NEW YORK – Sting and his wife Trudie keep with tradition on Christmas Eve: They go to a local church, sing along to carols, then head back home to their English estate to open presents with their family.
It’s a cheery scene one would expect during the holiday season. But that kind of celebratory mood is absent on his latest album, “If On A Winter’s Night.”
Instead, the seasonal offering features the rocker’s interpretations of traditional British songs, ranging from carols to lullabies, that somberly mark the winter season – definitely not the kind of music for that tree-trimming party.
“I wanted to present something slightly different,” explains a bearded Sting, talking about the album while sitting in his Upper West Side apartment.
“There’s a fault with a lot of Christmas songs; they are a little bit triumphal: ‘Isn’t life wonderful, God’s in his heaven and I’m rich,’” laughs Sting. “They sort of forget a lot of people aren’t.”
“If On A Winter’s Night” doesn’t forget. In a recent interview, Sting explained why he felt compelled to make the CD, being middle age and why he’s not giving up on his rock roots.
Had you rejected doing a traditional Christmas album in the past?
I don’t think there’s any need for me to do one of those kind of records. I think there are enough of them out there and my feeling toward the season is a little bit more ambiguous (laughs). So just to be truthful to my own sensibility, I need to acknowledge that the season is not all joy and light for a lot of people. It’s tough – environmentally, emotionally, spiritually. So I wanted to achieve some sort of balance between that sense of traditional Christmas and being home and being warm and being cozy, and also the opposite of those things. A lot of people suffer.
When the leaves start to fall and the snow comes, what do you start to think about?
At this particular time, preparing for the winter of one’s life. I’m 58. I’m not in the winter of my life but I’m definitely preparing for it, so it reminds you of your mortality, the short span of years we have on the planet, what to do with that, how to be useful, how to be meaningful.
How does one prepare for that?
I don’t know yet (laughs). I think this kind of work for me, this kind of creative work, is my preparation. This is my realm. I did a lot of research for this record. I looked at songs from all different cultures and time periods and genre, anything that mentions snow, ice cold wind or Christmas, and arrived at like 15 or 16 songs that encapsulated my feeling about it. All of the songs are kind of magical. All the stories have a kind of spooky, ghostly quality about them because I think winter’s the seasons of ghosts ... I like the season, I like it, I look forward to it, but at the same time, it has a scary aspect to it.
Some of these songs are centuries old. Did you consider doing new songs?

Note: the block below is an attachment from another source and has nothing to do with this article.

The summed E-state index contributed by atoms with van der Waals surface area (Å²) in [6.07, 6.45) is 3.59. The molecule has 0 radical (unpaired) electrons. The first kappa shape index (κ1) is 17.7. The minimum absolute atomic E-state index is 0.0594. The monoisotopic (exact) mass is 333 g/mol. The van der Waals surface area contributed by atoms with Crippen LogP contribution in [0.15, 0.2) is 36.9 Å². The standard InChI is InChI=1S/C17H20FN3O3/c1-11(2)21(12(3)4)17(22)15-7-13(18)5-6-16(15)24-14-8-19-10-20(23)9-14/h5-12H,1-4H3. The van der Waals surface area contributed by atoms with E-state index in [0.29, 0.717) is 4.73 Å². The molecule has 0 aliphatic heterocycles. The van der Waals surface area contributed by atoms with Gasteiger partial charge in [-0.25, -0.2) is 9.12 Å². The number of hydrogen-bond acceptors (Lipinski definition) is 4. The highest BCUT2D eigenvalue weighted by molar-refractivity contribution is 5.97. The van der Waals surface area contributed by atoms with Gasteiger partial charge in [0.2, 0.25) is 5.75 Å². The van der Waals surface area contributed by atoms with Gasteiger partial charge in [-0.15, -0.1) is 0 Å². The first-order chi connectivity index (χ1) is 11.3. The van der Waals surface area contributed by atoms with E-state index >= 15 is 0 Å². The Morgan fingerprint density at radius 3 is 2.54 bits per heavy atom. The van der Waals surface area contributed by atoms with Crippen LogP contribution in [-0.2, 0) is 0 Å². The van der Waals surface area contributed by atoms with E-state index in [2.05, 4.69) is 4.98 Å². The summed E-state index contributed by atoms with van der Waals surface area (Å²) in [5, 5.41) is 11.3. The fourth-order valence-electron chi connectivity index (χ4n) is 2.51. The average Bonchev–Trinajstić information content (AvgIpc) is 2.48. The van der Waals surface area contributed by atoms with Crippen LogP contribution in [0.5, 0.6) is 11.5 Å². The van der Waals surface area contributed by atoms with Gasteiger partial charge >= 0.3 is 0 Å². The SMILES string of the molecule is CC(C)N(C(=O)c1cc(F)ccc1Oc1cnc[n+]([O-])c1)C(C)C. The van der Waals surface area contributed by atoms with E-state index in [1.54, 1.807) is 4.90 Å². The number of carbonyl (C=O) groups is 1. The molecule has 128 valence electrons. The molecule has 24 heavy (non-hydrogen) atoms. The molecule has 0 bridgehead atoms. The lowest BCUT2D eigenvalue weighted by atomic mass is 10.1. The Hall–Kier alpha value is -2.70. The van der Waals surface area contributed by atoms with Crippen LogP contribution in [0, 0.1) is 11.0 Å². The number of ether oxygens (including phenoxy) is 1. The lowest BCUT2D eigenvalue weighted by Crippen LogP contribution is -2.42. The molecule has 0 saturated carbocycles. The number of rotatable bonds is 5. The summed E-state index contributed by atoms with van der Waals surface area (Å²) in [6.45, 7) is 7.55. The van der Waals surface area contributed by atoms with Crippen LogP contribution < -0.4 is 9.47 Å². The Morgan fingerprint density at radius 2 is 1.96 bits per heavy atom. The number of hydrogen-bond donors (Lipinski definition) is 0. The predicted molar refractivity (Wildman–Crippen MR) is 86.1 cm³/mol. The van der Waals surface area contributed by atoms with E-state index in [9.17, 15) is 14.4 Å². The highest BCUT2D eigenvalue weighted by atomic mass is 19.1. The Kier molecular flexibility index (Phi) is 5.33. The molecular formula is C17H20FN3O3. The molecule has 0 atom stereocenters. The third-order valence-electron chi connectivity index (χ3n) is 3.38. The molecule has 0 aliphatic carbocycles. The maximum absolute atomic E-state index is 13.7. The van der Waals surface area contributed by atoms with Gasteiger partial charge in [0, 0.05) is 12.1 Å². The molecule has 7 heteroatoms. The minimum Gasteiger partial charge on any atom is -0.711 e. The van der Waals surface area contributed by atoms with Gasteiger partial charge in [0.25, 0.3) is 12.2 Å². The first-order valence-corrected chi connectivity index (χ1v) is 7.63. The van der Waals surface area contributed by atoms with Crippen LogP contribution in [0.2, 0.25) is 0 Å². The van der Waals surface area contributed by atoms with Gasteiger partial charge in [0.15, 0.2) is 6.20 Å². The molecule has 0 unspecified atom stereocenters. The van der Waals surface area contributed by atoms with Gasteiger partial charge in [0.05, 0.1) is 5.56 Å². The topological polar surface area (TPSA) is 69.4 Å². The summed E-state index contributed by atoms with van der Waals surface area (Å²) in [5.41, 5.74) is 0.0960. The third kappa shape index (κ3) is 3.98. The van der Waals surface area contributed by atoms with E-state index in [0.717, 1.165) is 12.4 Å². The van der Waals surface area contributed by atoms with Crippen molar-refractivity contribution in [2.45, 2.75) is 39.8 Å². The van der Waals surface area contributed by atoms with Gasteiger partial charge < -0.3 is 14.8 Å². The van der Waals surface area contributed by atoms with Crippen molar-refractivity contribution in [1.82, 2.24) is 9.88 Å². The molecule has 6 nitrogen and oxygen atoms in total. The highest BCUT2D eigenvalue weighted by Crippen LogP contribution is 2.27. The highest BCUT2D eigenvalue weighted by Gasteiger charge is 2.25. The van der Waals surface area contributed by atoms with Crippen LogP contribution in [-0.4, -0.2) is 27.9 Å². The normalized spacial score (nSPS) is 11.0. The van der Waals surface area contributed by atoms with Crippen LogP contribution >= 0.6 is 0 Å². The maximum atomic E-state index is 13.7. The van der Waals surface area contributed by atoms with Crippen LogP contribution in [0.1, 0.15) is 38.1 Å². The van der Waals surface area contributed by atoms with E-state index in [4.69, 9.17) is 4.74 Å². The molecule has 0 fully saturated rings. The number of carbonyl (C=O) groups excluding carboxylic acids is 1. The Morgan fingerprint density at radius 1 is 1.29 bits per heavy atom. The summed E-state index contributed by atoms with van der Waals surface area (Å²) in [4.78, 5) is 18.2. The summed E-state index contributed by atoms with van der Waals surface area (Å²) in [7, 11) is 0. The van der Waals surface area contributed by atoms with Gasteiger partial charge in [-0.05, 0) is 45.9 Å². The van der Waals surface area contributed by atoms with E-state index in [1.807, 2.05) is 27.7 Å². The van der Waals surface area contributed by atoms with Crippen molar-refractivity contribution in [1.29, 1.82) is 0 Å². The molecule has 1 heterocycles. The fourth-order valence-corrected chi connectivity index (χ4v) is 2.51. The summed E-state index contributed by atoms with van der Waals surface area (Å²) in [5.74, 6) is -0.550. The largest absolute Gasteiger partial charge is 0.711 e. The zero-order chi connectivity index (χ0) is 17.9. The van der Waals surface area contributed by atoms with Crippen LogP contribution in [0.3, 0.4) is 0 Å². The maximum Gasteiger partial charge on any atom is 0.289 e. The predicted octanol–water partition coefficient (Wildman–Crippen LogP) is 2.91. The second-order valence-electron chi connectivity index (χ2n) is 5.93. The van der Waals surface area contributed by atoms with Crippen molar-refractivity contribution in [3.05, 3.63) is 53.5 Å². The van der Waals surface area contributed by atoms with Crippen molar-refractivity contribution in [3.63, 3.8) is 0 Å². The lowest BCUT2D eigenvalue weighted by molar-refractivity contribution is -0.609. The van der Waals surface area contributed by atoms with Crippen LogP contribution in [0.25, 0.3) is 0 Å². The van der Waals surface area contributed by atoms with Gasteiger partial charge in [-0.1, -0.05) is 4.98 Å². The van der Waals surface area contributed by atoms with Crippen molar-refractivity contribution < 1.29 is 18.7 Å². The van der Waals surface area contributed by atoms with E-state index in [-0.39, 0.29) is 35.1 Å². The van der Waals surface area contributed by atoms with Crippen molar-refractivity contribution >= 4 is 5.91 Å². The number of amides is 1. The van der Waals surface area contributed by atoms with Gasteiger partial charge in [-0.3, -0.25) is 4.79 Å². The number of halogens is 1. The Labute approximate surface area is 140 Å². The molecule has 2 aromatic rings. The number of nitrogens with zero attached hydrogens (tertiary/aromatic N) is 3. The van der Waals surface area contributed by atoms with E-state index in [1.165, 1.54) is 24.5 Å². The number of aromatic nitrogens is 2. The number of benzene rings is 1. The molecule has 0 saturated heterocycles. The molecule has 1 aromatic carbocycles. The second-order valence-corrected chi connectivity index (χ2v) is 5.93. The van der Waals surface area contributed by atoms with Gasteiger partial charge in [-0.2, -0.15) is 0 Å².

That would have been nice but at the moment in my career, I seem to be interpreting material rather than writing it. I haven’t stopped writing. It just seems your career goes through cycles where sometimes you’re there to learn. I’m learning to interpret other people’s work and immerse yourself in other people’s work. It’s a good thing to do.
There are always people who want to hear the “pop” Sting. What do you say to that?
I mix it up all the time. I did a rock gig last week with my band in Asia. I’m constantly doing different stuff, and of course I go back to rock ‘n’ roll, but I would have learned something from another area and bring something back. I’m not one of these guys who can stay in the same rut. I constantly want to find out new things. I’m curious.
A lot of artists prefer to stick to what’s been successful.
I’m not saying they’re wrong. I mean, sometimes you can be rewarded for doing that commercially, at least. It’s just not me (laughs). I tend to have made my decisions against that kind of logic. In other words, what I would find safe and logical was the opposite to what I felt I should do. Stay in a successful band like The Police? Yeah, you would think, well, that’s what you do. They’re the biggest band in the world, right, so you just stick with it. My instincts said, no, go the other way, and see what happens. Keep making pop records on my own? No. Try doing 16th century art songs and see what happens. I think you’re always rewarded by taking a risk.
Do you still feel the push to create that big hit that lives in the public consciousness?
That’s a nice feeling to have that, when people are whistling your song in the street, or you’re walking past the shop and you hear it blaring or a car goes by. Oh, that’s a great feeling, to have a hit record. It’s fantastic. You can’t have that all your life (laughs). There’s a time when your interests are more esoteric. A little bit more refined, so the popular taste maybe bypasses what you do. My career has largely bypassed popular tastes ... I enjoyed having hit records but at the same time, I don’t mind not having hit records, as long as I’m making music.